Elsewhere in the fleet, last Sunday’s starters now have the bit between their teeth and are making fast progress. All four boats—the two maxis, Comanche and Rambler 88, and the two trimarans, Phaedo³ and Paradox—have been eating up the miles, none more so than Lloyd Thornburg’s MOD70 Phaedo³. In the 24 hours until 1030 ETD (1430 UTC) she had sailed a massive 626 miles at an average speed of 26.5 knots. In the inter-maxi monohull dust-up, Rambler 88 was doing a good of job of staying in touch with the 100’ Comanche, having lost only 30 miles to her in the last 24 hours.

    These boats are now picking off the rest of the fleet. Some 275 miles north of Phaedo³ is the current Cruiser class leader, Jack Madden’s Swan 60, Lady B.

    “We have been doing well,” reported Lady B’s navigator J.J. Schock. “We are averaging about high nines speed over ground and everyone is in good health and spirits.” This morning Lady B was seeing 25 knots from the southwest and two-meter seas, which Schock described as having a long period, so “quite comfortable. We are sailing along on starboard tack under main and No. 3. Everything is calm on board and we’re just trying to make good speed.”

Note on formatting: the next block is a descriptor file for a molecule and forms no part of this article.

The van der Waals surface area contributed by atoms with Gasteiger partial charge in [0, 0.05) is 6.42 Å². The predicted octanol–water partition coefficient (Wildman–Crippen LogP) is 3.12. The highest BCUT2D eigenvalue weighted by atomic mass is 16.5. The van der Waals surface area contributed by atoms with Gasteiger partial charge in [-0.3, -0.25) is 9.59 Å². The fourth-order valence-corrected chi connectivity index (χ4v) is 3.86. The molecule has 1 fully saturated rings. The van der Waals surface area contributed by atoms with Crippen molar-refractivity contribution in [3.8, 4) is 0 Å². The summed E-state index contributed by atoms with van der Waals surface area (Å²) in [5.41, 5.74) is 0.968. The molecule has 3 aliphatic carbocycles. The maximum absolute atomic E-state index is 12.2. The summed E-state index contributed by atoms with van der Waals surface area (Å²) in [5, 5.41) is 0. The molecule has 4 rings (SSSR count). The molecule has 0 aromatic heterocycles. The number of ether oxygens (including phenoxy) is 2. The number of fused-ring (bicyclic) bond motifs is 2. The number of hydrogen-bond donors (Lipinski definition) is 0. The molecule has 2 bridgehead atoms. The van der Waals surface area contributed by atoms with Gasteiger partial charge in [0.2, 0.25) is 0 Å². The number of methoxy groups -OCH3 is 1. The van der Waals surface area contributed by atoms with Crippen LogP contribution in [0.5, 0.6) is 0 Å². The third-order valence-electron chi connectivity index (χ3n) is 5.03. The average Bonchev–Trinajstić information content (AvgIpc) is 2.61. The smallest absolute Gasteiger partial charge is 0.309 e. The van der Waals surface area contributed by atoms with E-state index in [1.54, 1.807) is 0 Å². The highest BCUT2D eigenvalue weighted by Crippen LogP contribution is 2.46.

Schock acknowledges that this crossing has been particularly breezy, with wind speed having remained in the high 30s for days, occasionally accompanied by squalls into the 40s and one gust reaching 50 knots.

    Being in the Cruiser class means they have the luxury of not having to eat reconstituted freeze dried food. “We have a wonderful cook on board and she is taking very good care of us. When it has been rougher, we have been having some peanut butter and jelly and crackers. When it has been nice we have had some nice meals,” said Schock.

    Further up the fleet Earl St. Aldwyn’s Shipman 50 Zephyr experienced some drama last night when the shackle on the spinnaker halyard exploded, causing the kite to tumble into the water and for the boat to run over it. “We managed to recover it remarkably with no damage,” reported skipper David Sharples. “We sent George Bullard up the mast to recover the halyard at first light.”